One or a series of shocklike contractions of a group of muscles, of variable regularity, synchrony, and symmetry.
[myo- + G. klonos, tumult]

myoclonus,

n a spasm of muscle or group of muscles.

myoclonus

repetitive, rhythmic contractions of a group of skeletal muscles, persisting in sleep. The result of encephalitis or myelitis caused by distemper virus in dogs. Called also canine chorea, flexor spasm and tremor syndrome.

familial reflex myoclonus
a familial disease seen in young Labrador retriever puppies; myoclonus is followed by a generalized extensor rigidity and opisthotonos.
inherited congenital myoclonus
inherited as a recessive trait in Polled Hereford cattle; at birth affected calves are unable to stand because of myoclonic jerks to skeletal muscles in response to external stimuli; affected calves are not viable. One of the diseases originally classified together as neuraxial edema.
palatal myoclonus
a condition characterized by a rapid rhythmic movement of one or both sides of the palate.
References in periodicals archive ?
In our case, the patient had onset of seizures in her second decade of life which were drug resistant and developed myoclonus of bilateral lower limbs 9 years later.
Giant SEPs and long latency reflexes (C reflex) were reported in some patients with ADCME to support the cortical origin of myoclonus (5,7).
Four weeks later the pup was presented with myoclonus of muscles of head and dysphagia causing dehydaration and severe weight loss to the pup.
Although she did not return to her baseline by this point, her myoclonus, rigidity and visual hallucinations had resolved.
Moreover, there is evidence that abnormalities of 5-HT functions are related to the pathophysiology of diverse neurological conditions including Parkinson's disease, tardive dyskinesia, akathisia, dystonia, Huntington's disease, familial tremor, restless legs syndrome, myoclonus, Gilles de la Tourette's syndrome, multiple sclerosis, sleep disorders, and dementia.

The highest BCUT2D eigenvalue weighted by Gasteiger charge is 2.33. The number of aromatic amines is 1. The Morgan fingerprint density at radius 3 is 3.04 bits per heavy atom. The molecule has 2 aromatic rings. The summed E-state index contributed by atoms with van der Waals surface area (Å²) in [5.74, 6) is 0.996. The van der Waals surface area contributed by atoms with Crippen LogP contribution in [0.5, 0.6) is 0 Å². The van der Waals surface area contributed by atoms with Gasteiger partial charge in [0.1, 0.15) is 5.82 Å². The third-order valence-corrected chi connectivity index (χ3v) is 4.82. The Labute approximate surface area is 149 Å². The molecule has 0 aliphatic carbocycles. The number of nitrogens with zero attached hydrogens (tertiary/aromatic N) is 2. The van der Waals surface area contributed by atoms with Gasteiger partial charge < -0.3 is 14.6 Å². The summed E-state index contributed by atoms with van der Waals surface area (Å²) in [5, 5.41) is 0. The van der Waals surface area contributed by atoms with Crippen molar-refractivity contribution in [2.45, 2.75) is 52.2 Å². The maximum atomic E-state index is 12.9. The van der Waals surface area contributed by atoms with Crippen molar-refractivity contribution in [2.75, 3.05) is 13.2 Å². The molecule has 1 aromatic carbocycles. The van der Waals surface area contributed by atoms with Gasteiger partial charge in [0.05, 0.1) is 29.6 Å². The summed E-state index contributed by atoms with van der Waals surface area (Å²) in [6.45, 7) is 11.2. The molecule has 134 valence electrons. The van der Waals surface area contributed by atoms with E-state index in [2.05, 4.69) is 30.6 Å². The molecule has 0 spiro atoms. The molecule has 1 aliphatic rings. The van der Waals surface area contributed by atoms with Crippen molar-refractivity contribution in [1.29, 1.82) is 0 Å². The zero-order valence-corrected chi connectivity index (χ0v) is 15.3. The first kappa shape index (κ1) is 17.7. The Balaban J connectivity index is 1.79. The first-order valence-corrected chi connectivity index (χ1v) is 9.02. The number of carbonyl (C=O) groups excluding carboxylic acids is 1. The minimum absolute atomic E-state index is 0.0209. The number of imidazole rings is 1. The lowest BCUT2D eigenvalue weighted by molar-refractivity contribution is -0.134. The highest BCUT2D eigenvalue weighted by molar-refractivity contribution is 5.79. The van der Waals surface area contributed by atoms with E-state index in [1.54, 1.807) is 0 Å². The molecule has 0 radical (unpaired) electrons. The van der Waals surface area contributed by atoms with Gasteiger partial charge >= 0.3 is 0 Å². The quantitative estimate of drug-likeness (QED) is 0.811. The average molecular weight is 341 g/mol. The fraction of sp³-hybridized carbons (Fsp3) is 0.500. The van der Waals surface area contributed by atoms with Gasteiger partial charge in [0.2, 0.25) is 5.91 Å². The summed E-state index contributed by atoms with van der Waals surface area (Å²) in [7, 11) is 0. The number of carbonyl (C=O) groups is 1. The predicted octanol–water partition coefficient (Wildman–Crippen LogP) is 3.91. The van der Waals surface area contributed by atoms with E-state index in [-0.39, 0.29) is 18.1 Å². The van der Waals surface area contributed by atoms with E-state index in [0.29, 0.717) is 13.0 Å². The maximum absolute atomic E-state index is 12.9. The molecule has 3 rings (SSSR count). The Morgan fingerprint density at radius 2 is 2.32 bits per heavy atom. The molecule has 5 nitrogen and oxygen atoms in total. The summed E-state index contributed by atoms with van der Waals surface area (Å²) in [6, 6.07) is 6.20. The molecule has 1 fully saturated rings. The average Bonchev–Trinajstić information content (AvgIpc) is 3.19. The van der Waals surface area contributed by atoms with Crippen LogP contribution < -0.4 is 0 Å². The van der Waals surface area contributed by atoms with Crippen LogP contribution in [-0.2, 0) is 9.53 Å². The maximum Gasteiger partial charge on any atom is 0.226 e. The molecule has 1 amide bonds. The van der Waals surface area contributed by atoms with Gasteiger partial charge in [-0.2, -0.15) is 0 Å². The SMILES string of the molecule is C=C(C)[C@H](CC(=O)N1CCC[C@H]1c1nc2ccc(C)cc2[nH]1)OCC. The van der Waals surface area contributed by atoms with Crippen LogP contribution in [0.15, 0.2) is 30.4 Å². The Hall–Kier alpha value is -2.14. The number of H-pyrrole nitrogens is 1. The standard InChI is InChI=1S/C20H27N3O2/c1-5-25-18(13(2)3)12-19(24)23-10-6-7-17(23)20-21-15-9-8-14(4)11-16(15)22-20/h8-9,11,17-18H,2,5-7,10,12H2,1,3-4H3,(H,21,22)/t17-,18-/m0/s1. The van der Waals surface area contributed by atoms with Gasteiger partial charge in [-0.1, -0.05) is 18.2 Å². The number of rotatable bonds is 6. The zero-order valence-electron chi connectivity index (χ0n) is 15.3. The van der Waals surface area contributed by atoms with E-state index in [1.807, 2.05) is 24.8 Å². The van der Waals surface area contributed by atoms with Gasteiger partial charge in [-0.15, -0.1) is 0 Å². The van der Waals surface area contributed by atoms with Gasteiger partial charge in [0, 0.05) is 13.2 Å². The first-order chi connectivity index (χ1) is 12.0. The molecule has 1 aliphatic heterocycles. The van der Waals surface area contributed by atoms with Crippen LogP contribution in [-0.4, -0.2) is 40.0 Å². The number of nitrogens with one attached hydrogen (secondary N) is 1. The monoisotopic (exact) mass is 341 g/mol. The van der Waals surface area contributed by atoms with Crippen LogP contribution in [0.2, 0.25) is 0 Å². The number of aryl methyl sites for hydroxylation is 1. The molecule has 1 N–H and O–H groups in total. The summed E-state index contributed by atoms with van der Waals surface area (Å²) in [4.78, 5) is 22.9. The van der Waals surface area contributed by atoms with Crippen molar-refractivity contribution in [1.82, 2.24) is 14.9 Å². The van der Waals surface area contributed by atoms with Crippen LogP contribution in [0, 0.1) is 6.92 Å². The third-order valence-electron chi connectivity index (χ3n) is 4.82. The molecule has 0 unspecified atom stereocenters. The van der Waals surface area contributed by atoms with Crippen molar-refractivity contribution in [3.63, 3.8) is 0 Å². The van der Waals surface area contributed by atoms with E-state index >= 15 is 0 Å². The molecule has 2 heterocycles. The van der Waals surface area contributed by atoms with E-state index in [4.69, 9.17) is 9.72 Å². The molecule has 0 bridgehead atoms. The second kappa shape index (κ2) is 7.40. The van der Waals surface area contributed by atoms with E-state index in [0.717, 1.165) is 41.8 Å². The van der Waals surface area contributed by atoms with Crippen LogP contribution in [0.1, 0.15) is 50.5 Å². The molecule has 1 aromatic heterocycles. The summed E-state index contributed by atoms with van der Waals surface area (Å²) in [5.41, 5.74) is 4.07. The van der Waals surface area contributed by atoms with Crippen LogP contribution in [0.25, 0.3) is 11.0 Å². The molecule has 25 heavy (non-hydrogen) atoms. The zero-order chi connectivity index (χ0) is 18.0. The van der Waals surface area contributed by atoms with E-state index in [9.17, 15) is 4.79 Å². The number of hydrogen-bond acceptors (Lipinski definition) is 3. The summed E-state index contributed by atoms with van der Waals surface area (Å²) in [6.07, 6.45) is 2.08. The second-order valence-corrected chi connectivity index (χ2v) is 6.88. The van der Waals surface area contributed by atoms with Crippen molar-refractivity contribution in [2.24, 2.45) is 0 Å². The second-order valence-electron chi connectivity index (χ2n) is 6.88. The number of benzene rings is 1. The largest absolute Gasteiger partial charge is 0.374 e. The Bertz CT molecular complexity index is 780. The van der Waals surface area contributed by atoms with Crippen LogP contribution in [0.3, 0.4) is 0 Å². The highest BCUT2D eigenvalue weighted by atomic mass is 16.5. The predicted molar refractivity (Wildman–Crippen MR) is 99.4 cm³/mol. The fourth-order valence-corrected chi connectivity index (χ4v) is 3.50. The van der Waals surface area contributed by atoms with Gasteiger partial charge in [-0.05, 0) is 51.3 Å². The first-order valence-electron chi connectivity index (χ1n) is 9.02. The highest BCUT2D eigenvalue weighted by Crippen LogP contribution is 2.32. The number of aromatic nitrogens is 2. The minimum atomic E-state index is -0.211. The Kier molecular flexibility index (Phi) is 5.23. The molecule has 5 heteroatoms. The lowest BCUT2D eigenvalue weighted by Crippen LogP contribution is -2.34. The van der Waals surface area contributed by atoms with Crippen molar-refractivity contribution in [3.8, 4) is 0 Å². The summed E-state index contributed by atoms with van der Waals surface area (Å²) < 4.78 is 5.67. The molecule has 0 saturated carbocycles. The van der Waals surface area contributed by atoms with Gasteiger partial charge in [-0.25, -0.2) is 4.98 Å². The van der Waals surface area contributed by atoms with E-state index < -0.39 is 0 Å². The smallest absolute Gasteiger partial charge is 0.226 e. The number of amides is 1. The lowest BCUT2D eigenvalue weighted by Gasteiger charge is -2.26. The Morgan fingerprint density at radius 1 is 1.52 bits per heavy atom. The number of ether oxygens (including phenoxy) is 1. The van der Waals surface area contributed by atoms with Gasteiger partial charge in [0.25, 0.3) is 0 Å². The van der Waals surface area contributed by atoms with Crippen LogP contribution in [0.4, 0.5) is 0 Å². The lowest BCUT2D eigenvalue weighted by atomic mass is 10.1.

Considering diagnosis and treatment in turn, they examine such topics as new onset focal and generalized epilepsy in an elderly patient, epileptic falling seizures associated with seizure-induced cardiac asystole in drug-resistant temporal lobe epilepsy, epileptic negative myoclonus in benign rolandic epilepsy, carefully combining medications for women with gastric reflux, and functional hemispherotomy for drug-resistant post-traumatic epilepsy.
Reflex myoclonus occurred at low trigger levels, and the patient clenched and bit constantly on the endotracheal tube.
Benign sleep myoclonus is very common but parents may come in concerned about these jerky movements.
Pergolide: treatment of choice in restless legs syndrome (RLS) and nocturnal myoclonus syndrome (NMS).
Piracetam relieves symptoms in progressive myoclonus epilepsy: a multicentre, randomised, double blind, crossover study comparing the efficacy and safety of three dosages of oral piracetam with placebo.
These events have included reports of lethargy, confusion, delirium, and coma--often with neurologic symptoms, such as myoclonus, expressive aphasia, seizures, or autonomic symptoms.